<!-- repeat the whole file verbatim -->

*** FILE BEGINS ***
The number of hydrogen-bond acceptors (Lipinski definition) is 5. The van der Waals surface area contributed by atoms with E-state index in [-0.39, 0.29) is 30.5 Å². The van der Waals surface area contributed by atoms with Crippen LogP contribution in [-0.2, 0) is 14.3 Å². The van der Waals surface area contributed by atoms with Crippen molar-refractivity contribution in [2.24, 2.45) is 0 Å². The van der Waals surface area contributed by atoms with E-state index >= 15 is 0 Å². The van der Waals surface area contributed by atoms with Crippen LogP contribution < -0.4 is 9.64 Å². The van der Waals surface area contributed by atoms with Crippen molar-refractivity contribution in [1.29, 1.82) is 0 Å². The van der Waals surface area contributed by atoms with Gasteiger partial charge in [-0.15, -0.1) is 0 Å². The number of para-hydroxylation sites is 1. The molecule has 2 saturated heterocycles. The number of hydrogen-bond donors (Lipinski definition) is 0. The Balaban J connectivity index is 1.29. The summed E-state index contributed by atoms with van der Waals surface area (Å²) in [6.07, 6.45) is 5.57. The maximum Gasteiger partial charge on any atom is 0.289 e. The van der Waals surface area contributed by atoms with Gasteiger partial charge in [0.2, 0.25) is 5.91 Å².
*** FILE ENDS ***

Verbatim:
The number of hydrogen-bond acceptors (Lipinski definition) is 5. The van der Waals surface area contributed by atoms with E-state index in [-0.39, 0.29) is 30.5 Å². The van der Waals surface area contributed by atoms with Crippen LogP contribution in [-0.2, 0) is 14.3 Å². The van der Waals surface area contributed by atoms with Crippen molar-refractivity contribution in [2.24, 2.45) is 0 Å². The van der Waals surface area contributed by atoms with E-state index >= 15 is 0 Å². The van der Waals surface area contributed by atoms with Crippen LogP contribution < -0.4 is 9.64 Å². The van der Waals surface area contributed by atoms with Crippen molar-refractivity contribution in [1.29, 1.82) is 0 Å². The van der Waals surface area contributed by atoms with Gasteiger partial charge in [-0.15, -0.1) is 0 Å². The number of para-hydroxylation sites is 1. The molecule has 2 saturated heterocycles. The number of hydrogen-bond donors (Lipinski definition) is 0. The Balaban J connectivity index is 1.29. The summed E-state index contributed by atoms with van der Waals surface area (Å²) in [6.07, 6.45) is 5.57. The maximum Gasteiger partial charge on any atom is 0.289 e. The van der Waals surface area contributed by atoms with Gasteiger partial charge in [0.2, 0.25) is 5.91 Å².